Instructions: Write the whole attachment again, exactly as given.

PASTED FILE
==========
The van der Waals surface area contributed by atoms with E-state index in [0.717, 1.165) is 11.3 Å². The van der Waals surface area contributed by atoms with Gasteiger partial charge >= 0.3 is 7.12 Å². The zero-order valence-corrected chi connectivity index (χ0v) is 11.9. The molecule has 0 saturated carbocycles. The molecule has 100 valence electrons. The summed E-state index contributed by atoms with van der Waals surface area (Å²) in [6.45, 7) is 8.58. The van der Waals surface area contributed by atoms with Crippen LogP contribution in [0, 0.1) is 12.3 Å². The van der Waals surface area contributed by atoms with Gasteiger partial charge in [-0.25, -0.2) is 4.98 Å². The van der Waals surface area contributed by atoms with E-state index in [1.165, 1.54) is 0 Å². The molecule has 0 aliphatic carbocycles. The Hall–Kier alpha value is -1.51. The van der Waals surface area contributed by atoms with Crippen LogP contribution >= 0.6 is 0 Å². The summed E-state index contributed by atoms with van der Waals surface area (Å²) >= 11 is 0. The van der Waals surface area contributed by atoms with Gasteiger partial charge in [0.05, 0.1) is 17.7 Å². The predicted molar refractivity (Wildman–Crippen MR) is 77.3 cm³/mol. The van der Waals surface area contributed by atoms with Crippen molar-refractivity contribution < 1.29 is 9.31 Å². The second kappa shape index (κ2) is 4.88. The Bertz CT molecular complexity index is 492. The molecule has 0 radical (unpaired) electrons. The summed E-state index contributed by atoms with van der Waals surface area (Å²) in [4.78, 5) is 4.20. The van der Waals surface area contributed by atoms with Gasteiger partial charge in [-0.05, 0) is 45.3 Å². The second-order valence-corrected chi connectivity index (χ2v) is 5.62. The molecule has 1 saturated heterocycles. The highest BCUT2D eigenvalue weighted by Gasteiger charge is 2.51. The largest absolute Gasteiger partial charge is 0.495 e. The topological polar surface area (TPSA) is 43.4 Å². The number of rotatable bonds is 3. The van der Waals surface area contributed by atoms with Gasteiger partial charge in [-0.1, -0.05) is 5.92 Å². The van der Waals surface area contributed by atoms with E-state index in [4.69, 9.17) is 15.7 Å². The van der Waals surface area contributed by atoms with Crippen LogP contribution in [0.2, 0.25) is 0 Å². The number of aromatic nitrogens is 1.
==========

The van der Waals surface area contributed by atoms with E-state index in [0.717, 1.165) is 11.3 Å². The van der Waals surface area contributed by atoms with Gasteiger partial charge >= 0.3 is 7.12 Å². The zero-order valence-corrected chi connectivity index (χ0v) is 11.9. The molecule has 0 saturated carbocycles. The molecule has 100 valence electrons. The summed E-state index contributed by atoms with van der Waals surface area (Å²) in [6.45, 7) is 8.58. The van der Waals surface area contributed by atoms with Crippen LogP contribution in [0, 0.1) is 12.3 Å². The van der Waals surface area contributed by atoms with Gasteiger partial charge in [-0.25, -0.2) is 4.98 Å². The van der Waals surface area contributed by atoms with E-state index in [1.165, 1.54) is 0 Å². The molecule has 0 aliphatic carbocycles. The Hall–Kier alpha value is -1.51. The van der Waals surface area contributed by atoms with Crippen LogP contribution >= 0.6 is 0 Å². The summed E-state index contributed by atoms with van der Waals surface area (Å²) >= 11 is 0. The van der Waals surface area contributed by atoms with Gasteiger partial charge in [0.05, 0.1) is 17.7 Å². The predicted molar refractivity (Wildman–Crippen MR) is 77.3 cm³/mol. The van der Waals surface area contributed by atoms with Crippen molar-refractivity contribution < 1.29 is 9.31 Å². The second kappa shape index (κ2) is 4.88. The Bertz CT molecular complexity index is 492. The molecule has 0 radical (unpaired) electrons. The summed E-state index contributed by atoms with van der Waals surface area (Å²) in [4.78, 5) is 4.20. The van der Waals surface area contributed by atoms with Gasteiger partial charge in [-0.05, 0) is 45.3 Å². The second-order valence-corrected chi connectivity index (χ2v) is 5.62. The molecule has 1 saturated heterocycles. The highest BCUT2D eigenvalue weighted by Gasteiger charge is 2.51. The largest absolute Gasteiger partial charge is 0.495 e. The topological polar surface area (TPSA) is 43.4 Å². The number of rotatable bonds is 3. The van der Waals surface area contributed by atoms with Gasteiger partial charge in [-0.1, -0.05) is 5.92 Å². The van der Waals surface area contributed by atoms with E-state index in [4.69, 9.17) is 15.7 Å². The van der Waals surface area contributed by atoms with Crippen LogP contribution in [0.2, 0.25) is 0 Å². The number of aromatic nitrogens is 1.